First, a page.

Matchbox 20 puts on stompin' show that lays claim to heavy-pop fame

MUSIC Violin-singer opener Lili Haydn astounded with funky, inventive rock music

By Jeremy Engel

Daily Bruin Contributor

A crowd of friendly minglers hunched into the El Rey Theatre to hear Orlando-based rockers Matchbox 20 crank out a flawless stream of tunes Thursday night.

Festivities took off as concertgoers guzzled Heinekens and shook hands until staff pros wielded their flashlights to herd everyone off the fire escapes just before the rock 'n' roll began.

Hands launched in the air and heads bopped up and down like a pumpkin patch during an earthquake when Matchbox 20 opened its set with "Girl Like That," a grinding number from their Top 10 album "Yourself Or Someone Like You." When the song ended, singer Rob Thomas welcomed the crowd to the show and was met with fervent cheers that increased in volume each time he said the f-word. Next, the band played "Shame," also from the album. "Funny in a certain light, how we all look the same," Thomas sang.

Actually, Thomas' impassioned vocals and the tight musicianship of guitarists Kyle Cook and Adam Gaynor distinguishes the band from other guitar-poppy-rocky fare. One could stretch and compare Matchbox 20 to any number of other bands (Gin Blossoms, Counting Crows, Live), but seeing them in concert affirms their ability to rock on their own terms.

"They're far out, bro. Good drums. They definitely have their own sound," explained concert attendee Daryl Lophem, a Frank Zappa look-alike who drove out from Redlands for the show.

Highlights included an energetic rendition of "Push" that sounded better than it ever has on the video (played at 10-minute intervals on MTV) as well as material not on the album.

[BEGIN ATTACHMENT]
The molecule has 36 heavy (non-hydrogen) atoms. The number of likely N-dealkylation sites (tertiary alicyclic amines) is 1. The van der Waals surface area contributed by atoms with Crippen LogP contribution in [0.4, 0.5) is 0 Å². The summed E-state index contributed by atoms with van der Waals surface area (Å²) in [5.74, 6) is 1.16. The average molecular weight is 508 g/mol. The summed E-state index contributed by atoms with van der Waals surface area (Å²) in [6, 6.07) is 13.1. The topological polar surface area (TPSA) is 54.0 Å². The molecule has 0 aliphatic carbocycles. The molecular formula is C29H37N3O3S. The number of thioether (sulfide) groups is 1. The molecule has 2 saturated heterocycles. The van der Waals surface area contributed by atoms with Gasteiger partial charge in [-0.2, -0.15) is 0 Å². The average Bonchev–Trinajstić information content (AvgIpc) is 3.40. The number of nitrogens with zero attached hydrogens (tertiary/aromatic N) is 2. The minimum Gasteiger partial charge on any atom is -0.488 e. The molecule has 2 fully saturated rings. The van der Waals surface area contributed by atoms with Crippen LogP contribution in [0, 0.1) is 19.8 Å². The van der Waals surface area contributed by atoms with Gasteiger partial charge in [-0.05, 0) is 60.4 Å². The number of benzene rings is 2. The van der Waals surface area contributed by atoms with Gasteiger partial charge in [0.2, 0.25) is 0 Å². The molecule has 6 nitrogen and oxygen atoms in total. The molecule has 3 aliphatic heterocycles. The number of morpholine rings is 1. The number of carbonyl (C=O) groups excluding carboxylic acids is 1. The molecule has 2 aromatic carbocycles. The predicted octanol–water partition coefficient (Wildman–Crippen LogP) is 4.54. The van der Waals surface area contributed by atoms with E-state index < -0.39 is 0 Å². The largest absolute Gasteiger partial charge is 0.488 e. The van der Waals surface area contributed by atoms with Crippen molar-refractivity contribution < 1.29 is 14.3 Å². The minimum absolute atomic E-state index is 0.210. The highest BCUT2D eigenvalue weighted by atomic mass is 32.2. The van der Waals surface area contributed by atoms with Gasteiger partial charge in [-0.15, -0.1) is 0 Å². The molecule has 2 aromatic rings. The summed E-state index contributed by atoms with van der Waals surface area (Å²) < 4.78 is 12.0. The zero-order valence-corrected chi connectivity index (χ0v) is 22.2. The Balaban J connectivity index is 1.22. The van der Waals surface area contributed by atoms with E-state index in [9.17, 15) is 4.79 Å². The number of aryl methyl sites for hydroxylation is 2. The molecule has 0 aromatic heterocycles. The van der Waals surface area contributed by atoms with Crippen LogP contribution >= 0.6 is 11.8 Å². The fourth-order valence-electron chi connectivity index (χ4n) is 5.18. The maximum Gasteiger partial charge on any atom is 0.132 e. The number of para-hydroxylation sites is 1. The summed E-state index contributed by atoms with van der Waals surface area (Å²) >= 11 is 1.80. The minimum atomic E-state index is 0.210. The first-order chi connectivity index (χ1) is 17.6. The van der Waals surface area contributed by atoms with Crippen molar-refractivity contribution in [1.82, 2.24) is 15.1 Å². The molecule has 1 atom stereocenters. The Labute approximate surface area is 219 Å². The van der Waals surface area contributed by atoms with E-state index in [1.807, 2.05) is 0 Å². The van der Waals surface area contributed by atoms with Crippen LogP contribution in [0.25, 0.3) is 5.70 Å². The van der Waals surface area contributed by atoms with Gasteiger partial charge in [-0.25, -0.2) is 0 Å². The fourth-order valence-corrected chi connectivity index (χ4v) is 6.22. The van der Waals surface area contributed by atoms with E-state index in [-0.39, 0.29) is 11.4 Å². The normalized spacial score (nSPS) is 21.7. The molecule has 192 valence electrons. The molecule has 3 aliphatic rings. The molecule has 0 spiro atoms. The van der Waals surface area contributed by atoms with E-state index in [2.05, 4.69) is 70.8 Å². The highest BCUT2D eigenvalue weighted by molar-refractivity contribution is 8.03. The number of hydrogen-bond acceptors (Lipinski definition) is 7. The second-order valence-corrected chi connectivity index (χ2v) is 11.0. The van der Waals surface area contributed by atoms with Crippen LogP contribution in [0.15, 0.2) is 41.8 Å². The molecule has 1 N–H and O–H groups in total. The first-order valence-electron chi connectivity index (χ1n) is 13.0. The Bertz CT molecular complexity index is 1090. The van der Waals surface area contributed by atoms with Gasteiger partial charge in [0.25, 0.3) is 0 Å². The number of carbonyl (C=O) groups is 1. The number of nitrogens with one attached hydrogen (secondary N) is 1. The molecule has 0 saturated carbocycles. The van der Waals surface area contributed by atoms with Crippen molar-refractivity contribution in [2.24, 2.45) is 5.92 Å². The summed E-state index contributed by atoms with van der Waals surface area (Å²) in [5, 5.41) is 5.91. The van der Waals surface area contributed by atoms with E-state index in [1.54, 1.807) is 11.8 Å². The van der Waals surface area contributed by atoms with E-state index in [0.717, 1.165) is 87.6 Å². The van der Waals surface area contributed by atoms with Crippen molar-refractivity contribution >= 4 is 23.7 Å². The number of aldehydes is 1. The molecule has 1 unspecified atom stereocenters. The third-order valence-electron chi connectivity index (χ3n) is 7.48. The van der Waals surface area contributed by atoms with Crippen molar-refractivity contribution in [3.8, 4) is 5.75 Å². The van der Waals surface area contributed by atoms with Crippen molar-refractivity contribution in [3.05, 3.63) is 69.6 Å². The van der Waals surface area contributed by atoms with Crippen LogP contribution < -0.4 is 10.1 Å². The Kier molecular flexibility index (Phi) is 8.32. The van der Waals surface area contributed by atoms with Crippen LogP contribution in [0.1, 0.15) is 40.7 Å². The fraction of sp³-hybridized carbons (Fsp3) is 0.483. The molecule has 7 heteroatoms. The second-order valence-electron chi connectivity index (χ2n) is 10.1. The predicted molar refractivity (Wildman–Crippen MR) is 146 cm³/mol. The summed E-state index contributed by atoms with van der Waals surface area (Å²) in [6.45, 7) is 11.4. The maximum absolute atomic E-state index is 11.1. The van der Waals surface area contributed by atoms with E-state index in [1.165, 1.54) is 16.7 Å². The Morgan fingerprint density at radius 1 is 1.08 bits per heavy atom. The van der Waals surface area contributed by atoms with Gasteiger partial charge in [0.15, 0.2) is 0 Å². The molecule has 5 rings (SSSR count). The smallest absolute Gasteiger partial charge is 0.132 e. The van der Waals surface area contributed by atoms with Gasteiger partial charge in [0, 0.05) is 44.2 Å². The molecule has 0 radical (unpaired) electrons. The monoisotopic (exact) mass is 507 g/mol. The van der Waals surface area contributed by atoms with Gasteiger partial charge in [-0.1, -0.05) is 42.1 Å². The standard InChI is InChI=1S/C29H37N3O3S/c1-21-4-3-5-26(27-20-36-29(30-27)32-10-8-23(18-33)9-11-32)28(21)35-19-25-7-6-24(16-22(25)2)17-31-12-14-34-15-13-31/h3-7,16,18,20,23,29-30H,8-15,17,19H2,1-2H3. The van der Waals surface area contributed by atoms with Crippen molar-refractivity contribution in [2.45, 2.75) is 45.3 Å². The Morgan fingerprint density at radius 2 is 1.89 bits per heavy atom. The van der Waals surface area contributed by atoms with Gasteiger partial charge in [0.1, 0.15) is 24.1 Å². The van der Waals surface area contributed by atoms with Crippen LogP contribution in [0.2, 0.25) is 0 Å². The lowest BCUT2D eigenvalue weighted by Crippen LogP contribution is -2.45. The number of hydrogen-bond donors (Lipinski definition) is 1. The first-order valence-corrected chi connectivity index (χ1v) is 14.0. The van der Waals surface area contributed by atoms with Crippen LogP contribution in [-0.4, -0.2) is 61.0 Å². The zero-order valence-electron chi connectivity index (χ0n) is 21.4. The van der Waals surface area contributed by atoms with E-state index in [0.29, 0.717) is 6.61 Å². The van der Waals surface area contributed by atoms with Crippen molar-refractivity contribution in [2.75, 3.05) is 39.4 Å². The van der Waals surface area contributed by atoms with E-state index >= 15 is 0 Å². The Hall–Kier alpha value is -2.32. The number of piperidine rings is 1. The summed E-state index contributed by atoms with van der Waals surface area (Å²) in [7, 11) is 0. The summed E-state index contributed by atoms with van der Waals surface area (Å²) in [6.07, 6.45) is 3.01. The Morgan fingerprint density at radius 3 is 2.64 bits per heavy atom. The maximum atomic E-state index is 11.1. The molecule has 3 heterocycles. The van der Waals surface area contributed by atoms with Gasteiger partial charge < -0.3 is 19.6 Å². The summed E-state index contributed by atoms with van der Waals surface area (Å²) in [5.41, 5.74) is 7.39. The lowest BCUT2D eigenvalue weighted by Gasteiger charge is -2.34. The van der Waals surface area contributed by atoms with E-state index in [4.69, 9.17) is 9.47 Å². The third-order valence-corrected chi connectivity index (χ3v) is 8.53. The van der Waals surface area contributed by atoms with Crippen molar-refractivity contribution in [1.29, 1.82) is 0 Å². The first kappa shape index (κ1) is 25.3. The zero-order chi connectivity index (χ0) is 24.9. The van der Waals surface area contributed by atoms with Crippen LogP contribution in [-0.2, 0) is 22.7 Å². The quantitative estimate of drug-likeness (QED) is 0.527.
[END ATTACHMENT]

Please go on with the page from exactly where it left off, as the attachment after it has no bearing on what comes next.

"I really wanted to sleep with this girl," confided Thomas to the crowd while explaining his inspiration for one new song in particular, which featured churning guitars and sounded a bit like Alice in Chains on a good day. Later, Thomas pleased fans by busting out his Elvis guitar for a mellow go at "Hang," another album cut.

Matchbox 20 mostly played tunes from "Yourself," such as "Kody," "Damn," "3 A.M." and "Back 2 Good," described by Thomas as "one of those cheatin' songs." Some songs started to sound similar, but Matchbox 20 kept the crowd grooving and applauding throughout their hour-and-a-half set. Proving itself to be a formidable live band, Matchbox 20 should continue to create interesting music on and off the stage.

Los Angeles' own violin fiddlin' rocker Lili Haydn opened for Matchbox 20 in what she described as her "first time playing in L.A. off the Viper Room stage." Decked out in a getup that came straight from Elvira's closet, she exposed a lot of midriff. The funk-o-meter ran in the red, thanks to the drummer, as Haydn and her entourage effused 45 minutes of catchy violin-driven rock. Definitely a new sound, Haydn and her band played songs from the recently released album "Lili," such as "Stranger," "Someday" and "Take Somebody Home."

Haydn's angelic voice often lacked the power to keep up with her band. The vocals at times seemed unnecessary over the groovy instrumentals. She showed a great talent for songwriting, but the band's sound seemed to still be a work-in-progress, as is understandable for music this innovative.

To ruin things, some unruly concertgoers yelled out for Matchbox 20 to take the stage toward the end of her set. The crowd was obviously unfamiliar with Haydn, even though she has jammed with bands such as Porno For Pyros, Hootie & the Blowfish, Tracy Chapman and No Doubt in the past. That's a resume no other violinist, even Itzhak Perlman, can match.

Haydn, already a gifted violin-playing lead singer, will undoubtedly develop with her band into something groundbreaking. At the young age of 26, she has plenty of time to fine-tune.

Daily Bruin